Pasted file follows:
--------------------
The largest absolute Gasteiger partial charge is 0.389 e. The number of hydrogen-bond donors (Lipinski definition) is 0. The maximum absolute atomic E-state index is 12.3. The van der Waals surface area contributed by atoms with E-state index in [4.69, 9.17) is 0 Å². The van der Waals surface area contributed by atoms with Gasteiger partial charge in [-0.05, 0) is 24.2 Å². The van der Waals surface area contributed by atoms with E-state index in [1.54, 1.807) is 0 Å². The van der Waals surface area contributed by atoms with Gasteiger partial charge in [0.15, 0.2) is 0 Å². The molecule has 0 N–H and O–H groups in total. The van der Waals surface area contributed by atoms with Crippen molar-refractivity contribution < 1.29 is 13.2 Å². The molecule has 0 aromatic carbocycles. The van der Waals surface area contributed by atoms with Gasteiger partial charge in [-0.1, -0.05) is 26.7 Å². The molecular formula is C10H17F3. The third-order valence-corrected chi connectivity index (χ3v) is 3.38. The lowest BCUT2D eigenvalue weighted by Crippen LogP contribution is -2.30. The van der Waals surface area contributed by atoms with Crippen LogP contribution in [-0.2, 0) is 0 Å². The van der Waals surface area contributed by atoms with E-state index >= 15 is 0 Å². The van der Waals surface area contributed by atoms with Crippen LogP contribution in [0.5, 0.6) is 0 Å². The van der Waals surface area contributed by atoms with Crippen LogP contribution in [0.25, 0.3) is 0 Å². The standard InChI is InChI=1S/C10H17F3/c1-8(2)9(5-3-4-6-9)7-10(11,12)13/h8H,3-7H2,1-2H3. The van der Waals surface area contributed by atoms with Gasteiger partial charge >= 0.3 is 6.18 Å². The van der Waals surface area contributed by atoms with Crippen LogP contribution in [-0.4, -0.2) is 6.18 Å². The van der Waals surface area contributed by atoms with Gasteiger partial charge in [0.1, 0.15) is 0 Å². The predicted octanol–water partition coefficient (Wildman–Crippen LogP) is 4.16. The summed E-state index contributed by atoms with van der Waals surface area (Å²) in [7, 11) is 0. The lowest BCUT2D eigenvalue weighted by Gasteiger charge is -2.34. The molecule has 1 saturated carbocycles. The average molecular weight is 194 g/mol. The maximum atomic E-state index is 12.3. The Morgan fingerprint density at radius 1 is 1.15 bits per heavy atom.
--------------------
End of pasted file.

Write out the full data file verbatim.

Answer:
The largest absolute Gasteiger partial charge is 0.389 e. The number of hydrogen-bond donors (Lipinski definition) is 0. The maximum absolute atomic E-state index is 12.3. The van der Waals surface area contributed by atoms with E-state index in [4.69, 9.17) is 0 Å². The van der Waals surface area contributed by atoms with Gasteiger partial charge in [-0.05, 0) is 24.2 Å². The van der Waals surface area contributed by atoms with E-state index in [1.54, 1.807) is 0 Å². The van der Waals surface area contributed by atoms with Gasteiger partial charge in [0.15, 0.2) is 0 Å². The molecule has 0 N–H and O–H groups in total. The van der Waals surface area contributed by atoms with Crippen molar-refractivity contribution < 1.29 is 13.2 Å². The molecule has 0 aromatic carbocycles. The van der Waals surface area contributed by atoms with Gasteiger partial charge in [-0.1, -0.05) is 26.7 Å². The molecular formula is C10H17F3. The third-order valence-corrected chi connectivity index (χ3v) is 3.38. The lowest BCUT2D eigenvalue weighted by Crippen LogP contribution is -2.30. The van der Waals surface area contributed by atoms with Crippen LogP contribution in [-0.2, 0) is 0 Å². The van der Waals surface area contributed by atoms with E-state index >= 15 is 0 Å². The van der Waals surface area contributed by atoms with Crippen LogP contribution in [0.5, 0.6) is 0 Å². The van der Waals surface area contributed by atoms with Crippen LogP contribution in [0.25, 0.3) is 0 Å². The standard InChI is InChI=1S/C10H17F3/c1-8(2)9(5-3-4-6-9)7-10(11,12)13/h8H,3-7H2,1-2H3. The van der Waals surface area contributed by atoms with Gasteiger partial charge >= 0.3 is 6.18 Å². The van der Waals surface area contributed by atoms with Crippen LogP contribution in [-0.4, -0.2) is 6.18 Å². The van der Waals surface area contributed by atoms with Gasteiger partial charge in [0.1, 0.15) is 0 Å². The predicted octanol–water partition coefficient (Wildman–Crippen LogP) is 4.16. The summed E-state index contributed by atoms with van der Waals surface area (Å²) in [7, 11) is 0. The lowest BCUT2D eigenvalue weighted by Gasteiger charge is -2.34. The molecule has 1 saturated carbocycles. The average molecular weight is 194 g/mol. The maximum atomic E-state index is 12.3. The Morgan fingerprint density at radius 1 is 1.15 bits per heavy atom.